However, as Trump transitions from a non-interventionist campaign platform to a crudely militaristic foreign policy, Tapper has not only let the president off the hook, he has played a central role in cultivating pro-war fever among the American public. I watched each episode of Tapper’s “The Lead” from August 1-10, as the North Korea crisis came to a head, as well as 14 editions of his show between April and July. Only two shows proceeded without an extended segment promoting regime change and expanded sanctions or hyping threats from North Korean ICBMs and Russian hackers.
Tapper has covered the Saudi-U.S. war on Yemen only twice, which was sadly two times more than many of his colleagues. He has not touched the Israeli-manufactured humanitarian catastrophe in Gaza all year. Yet Tapper seldom misses an opportunity to hammer one of a small cast of designated enemies, including the governments of North Korea, Russia, Syria and Venezuela, and with just enough space to push sanctions on China as well. His international coverage seldom extends beyond the countries in Washington’s crosshairs.
It is Vladimir Putin and the Chinese who are trying to bring some sanity to the discussion and warning that US threats are not productive.
Putin repeated his assertion that sanctions and pressure won’t be enough to rein in North Korea.
“Do not succumb to emotions and drive North Korea into a corner. Now more than ever, everyone needs to be calm and avoid steps that lead to an escalation of tension,” Putin said.
Without the political and diplomatic tools, it is extremely difficult to move the situation around. And to be more precise, I think it is impossible at all,” he added.
Donald Trump and US ambassador to the UN Nikki Haley seem to be competing to see who can use the most belligerent language about North Korea, ratcheting it up to 11. The danger is that making threats and not being able to carry them out makes you look weak and Trump is just the kind of insecure person who will go to extreme lengths to prove to himself that he is not weak. Paul Waldman explains that Trump making threats that he cannot carry out are the signs of his weakness.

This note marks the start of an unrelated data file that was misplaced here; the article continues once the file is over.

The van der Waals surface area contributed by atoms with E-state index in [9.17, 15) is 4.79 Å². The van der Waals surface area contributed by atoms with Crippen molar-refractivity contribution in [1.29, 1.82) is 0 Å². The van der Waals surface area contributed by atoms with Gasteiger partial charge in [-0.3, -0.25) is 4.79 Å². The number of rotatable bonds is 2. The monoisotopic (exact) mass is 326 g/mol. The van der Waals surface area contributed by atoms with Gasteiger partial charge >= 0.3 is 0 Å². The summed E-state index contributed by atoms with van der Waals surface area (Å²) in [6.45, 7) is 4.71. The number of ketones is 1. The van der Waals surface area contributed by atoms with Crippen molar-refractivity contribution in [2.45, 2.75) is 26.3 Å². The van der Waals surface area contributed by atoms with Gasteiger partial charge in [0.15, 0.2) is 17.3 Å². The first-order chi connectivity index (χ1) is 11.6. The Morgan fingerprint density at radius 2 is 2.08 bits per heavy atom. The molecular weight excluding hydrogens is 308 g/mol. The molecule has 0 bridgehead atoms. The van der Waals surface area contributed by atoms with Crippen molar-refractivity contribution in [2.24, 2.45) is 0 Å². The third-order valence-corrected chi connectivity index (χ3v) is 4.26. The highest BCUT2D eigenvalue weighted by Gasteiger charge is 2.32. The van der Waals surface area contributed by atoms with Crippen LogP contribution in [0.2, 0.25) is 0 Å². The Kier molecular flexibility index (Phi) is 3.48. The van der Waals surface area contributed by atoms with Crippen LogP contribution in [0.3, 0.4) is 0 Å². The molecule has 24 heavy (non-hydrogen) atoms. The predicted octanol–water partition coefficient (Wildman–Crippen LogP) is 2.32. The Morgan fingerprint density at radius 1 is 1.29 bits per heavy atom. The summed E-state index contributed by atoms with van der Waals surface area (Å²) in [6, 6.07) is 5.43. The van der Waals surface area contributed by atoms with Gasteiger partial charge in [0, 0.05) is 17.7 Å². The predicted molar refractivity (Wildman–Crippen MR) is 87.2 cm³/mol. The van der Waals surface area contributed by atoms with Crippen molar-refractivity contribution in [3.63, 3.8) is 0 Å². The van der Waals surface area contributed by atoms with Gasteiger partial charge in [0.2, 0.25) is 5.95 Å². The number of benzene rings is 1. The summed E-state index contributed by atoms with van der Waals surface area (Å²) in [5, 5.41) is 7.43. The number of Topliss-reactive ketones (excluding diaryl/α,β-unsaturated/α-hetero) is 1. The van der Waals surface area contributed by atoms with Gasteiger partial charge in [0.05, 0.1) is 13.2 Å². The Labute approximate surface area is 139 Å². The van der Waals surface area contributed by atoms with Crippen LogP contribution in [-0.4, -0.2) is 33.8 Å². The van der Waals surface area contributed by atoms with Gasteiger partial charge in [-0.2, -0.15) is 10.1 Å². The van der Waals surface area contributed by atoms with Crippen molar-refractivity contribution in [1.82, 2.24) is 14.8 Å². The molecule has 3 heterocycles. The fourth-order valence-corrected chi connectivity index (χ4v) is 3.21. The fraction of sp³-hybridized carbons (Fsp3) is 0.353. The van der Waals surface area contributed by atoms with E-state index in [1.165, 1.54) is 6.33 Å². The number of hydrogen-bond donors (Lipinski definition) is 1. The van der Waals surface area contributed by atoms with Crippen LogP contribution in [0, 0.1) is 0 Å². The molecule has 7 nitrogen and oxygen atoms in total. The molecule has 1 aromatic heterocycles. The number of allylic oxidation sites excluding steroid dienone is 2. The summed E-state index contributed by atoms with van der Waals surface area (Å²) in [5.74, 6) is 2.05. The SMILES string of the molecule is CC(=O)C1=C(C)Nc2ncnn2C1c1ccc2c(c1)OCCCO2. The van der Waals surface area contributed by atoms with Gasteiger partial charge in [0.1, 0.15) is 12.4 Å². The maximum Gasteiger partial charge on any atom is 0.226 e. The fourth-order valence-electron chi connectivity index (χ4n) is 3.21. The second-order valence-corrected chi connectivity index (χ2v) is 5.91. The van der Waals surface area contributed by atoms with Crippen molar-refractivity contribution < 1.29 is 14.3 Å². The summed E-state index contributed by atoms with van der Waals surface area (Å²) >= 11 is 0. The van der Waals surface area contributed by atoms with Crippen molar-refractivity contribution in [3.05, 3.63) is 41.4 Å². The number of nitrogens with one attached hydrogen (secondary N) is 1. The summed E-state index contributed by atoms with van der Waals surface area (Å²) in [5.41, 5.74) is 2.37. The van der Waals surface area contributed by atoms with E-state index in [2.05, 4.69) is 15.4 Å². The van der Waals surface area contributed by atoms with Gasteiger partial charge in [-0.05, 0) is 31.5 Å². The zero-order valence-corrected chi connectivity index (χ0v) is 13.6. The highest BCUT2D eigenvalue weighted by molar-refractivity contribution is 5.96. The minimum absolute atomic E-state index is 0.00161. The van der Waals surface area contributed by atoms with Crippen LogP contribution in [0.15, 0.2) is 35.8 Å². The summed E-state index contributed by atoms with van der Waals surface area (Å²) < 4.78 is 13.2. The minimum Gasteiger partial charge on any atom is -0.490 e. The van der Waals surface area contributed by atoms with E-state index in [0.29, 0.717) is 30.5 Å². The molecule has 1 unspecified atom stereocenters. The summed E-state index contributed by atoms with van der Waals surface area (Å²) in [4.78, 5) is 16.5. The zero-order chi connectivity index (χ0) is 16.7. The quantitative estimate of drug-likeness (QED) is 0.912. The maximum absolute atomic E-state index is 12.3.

President Trump is demonstrating that you can be obsessed with the idea of strength and go to absurd lengths to show you have it, but just wind up proving that you’re weaker than anyone thought.
This weekend, North Korea detonated what may have been a hydrogen bomb, a follow-up to a series of tests seeming to show that they could reach the United States mainland with a missile. They seem completely undeterred by a regular stream of taunts and threats from President Trump, who among other things promised just before taking office that they wouldn’t be able to do what they’ve now demonstrated they probably can. It’s almost as though they don’t take him seriously.
Not only that, Kim Jong Un was not deterred when back in April, Vice President Mike Pence went to the DMZ and made a stern face across the border to show them we mean business. That sounds like something out of a comic satire, but it actually happened. “I thought it was important that people on the other side of the DMZ see our resolve in my face,” Pence said afterward.
Then Sunday, Trump tweeted that he was considering “stopping all trade with any country doing business with North Korea.” Really? The value of U.S. trade with China alone was $648 billion in 2016. We’re just going to cut that off? And they’re hardly the only country that trades with North Korea.
This threat was so preposterous that no one took it seriously for an instant—not here at home, and not anywhere in the world. It was only the latest in a series of empty threats that neither Kim nor anyone else believed.
The latest Korean nuclear test suggests that Kim doesn’t actually respect President Trump, or more particularly, isn’t afraid of him. And wasn’t that the whole point?
It is a sad state of affairs when people are hoping that the military people surrounding Trump may be able to prevent him from doing stupid things instead of just saying stupid things.